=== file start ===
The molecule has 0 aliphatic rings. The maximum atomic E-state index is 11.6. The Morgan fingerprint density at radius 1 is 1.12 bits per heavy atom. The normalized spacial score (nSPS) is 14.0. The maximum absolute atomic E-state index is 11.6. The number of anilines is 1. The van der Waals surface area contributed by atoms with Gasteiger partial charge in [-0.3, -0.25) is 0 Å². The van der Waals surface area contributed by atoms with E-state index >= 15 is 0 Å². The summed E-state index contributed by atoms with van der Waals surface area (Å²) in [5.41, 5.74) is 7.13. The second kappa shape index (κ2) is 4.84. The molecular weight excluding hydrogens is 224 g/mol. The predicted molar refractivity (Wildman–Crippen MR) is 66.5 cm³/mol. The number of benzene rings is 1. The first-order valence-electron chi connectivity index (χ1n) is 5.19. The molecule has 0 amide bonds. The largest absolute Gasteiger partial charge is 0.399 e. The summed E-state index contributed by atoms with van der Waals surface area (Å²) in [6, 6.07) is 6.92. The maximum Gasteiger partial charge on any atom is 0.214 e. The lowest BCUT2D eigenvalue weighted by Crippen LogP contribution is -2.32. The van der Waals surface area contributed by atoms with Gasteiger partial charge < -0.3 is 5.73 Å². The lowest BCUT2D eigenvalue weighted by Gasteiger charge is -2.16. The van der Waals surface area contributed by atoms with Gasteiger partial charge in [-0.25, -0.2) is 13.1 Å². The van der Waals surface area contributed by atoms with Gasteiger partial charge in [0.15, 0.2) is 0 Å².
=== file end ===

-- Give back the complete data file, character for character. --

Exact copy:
The molecule has 0 aliphatic rings. The maximum atomic E-state index is 11.6. The Morgan fingerprint density at radius 1 is 1.12 bits per heavy atom. The normalized spacial score (nSPS) is 14.0. The maximum absolute atomic E-state index is 11.6. The number of anilines is 1. The van der Waals surface area contributed by atoms with Gasteiger partial charge in [-0.3, -0.25) is 0 Å². The van der Waals surface area contributed by atoms with E-state index >= 15 is 0 Å². The summed E-state index contributed by atoms with van der Waals surface area (Å²) in [5.41, 5.74) is 7.13. The second kappa shape index (κ2) is 4.84. The molecular weight excluding hydrogens is 224 g/mol. The predicted molar refractivity (Wildman–Crippen MR) is 66.5 cm³/mol. The number of benzene rings is 1. The first-order valence-electron chi connectivity index (χ1n) is 5.19. The molecule has 0 amide bonds. The largest absolute Gasteiger partial charge is 0.399 e. The summed E-state index contributed by atoms with van der Waals surface area (Å²) in [6, 6.07) is 6.92. The maximum Gasteiger partial charge on any atom is 0.214 e. The lowest BCUT2D eigenvalue weighted by Crippen LogP contribution is -2.32. The van der Waals surface area contributed by atoms with Gasteiger partial charge < -0.3 is 5.73 Å². The lowest BCUT2D eigenvalue weighted by Gasteiger charge is -2.16. The van der Waals surface area contributed by atoms with Gasteiger partial charge in [-0.25, -0.2) is 13.1 Å². The van der Waals surface area contributed by atoms with Gasteiger partial charge in [0.15, 0.2) is 0 Å².